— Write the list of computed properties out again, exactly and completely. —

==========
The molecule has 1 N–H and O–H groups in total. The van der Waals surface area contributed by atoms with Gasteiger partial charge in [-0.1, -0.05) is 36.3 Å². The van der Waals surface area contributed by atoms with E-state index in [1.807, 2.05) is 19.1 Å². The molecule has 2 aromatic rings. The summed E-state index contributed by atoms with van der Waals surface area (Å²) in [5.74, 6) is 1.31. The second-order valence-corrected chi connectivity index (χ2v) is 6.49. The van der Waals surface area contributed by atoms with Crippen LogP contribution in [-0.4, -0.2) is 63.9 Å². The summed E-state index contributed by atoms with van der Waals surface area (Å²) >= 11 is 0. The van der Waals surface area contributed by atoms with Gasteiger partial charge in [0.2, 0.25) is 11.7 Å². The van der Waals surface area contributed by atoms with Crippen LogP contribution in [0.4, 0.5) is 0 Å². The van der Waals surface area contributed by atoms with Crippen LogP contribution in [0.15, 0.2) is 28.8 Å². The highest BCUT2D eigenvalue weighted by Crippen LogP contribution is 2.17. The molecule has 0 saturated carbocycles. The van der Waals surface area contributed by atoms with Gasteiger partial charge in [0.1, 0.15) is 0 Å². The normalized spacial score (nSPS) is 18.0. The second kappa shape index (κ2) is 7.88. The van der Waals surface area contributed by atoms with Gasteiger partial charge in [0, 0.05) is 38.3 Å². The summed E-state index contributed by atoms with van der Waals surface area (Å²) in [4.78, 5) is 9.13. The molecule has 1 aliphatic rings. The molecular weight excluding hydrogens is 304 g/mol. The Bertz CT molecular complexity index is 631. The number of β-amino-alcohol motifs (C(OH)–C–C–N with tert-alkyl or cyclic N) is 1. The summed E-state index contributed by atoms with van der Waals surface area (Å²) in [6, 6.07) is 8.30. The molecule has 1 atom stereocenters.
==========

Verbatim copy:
The molecule has 1 N–H and O–H groups in total. The van der Waals surface area contributed by atoms with Gasteiger partial charge in [-0.1, -0.05) is 36.3 Å². The van der Waals surface area contributed by atoms with E-state index in [1.807, 2.05) is 19.1 Å². The molecule has 2 aromatic rings. The summed E-state index contributed by atoms with van der Waals surface area (Å²) in [5.74, 6) is 1.31. The second-order valence-corrected chi connectivity index (χ2v) is 6.49. The van der Waals surface area contributed by atoms with Crippen LogP contribution in [-0.4, -0.2) is 63.9 Å². The summed E-state index contributed by atoms with van der Waals surface area (Å²) >= 11 is 0. The van der Waals surface area contributed by atoms with Gasteiger partial charge in [0.2, 0.25) is 11.7 Å². The van der Waals surface area contributed by atoms with Crippen LogP contribution in [0.4, 0.5) is 0 Å². The van der Waals surface area contributed by atoms with Crippen LogP contribution in [0.15, 0.2) is 28.8 Å². The highest BCUT2D eigenvalue weighted by Crippen LogP contribution is 2.17. The molecule has 0 saturated carbocycles. The van der Waals surface area contributed by atoms with Gasteiger partial charge in [0.1, 0.15) is 0 Å². The normalized spacial score (nSPS) is 18.0. The second kappa shape index (κ2) is 7.88. The van der Waals surface area contributed by atoms with Gasteiger partial charge in [0, 0.05) is 38.3 Å². The summed E-state index contributed by atoms with van der Waals surface area (Å²) in [4.78, 5) is 9.13. The molecule has 1 aliphatic rings. The molecular weight excluding hydrogens is 304 g/mol. The Bertz CT molecular complexity index is 631. The number of β-amino-alcohol motifs (C(OH)–C–C–N with tert-alkyl or cyclic N) is 1. The summed E-state index contributed by atoms with van der Waals surface area (Å²) in [6, 6.07) is 8.30. The molecule has 1 atom stereocenters.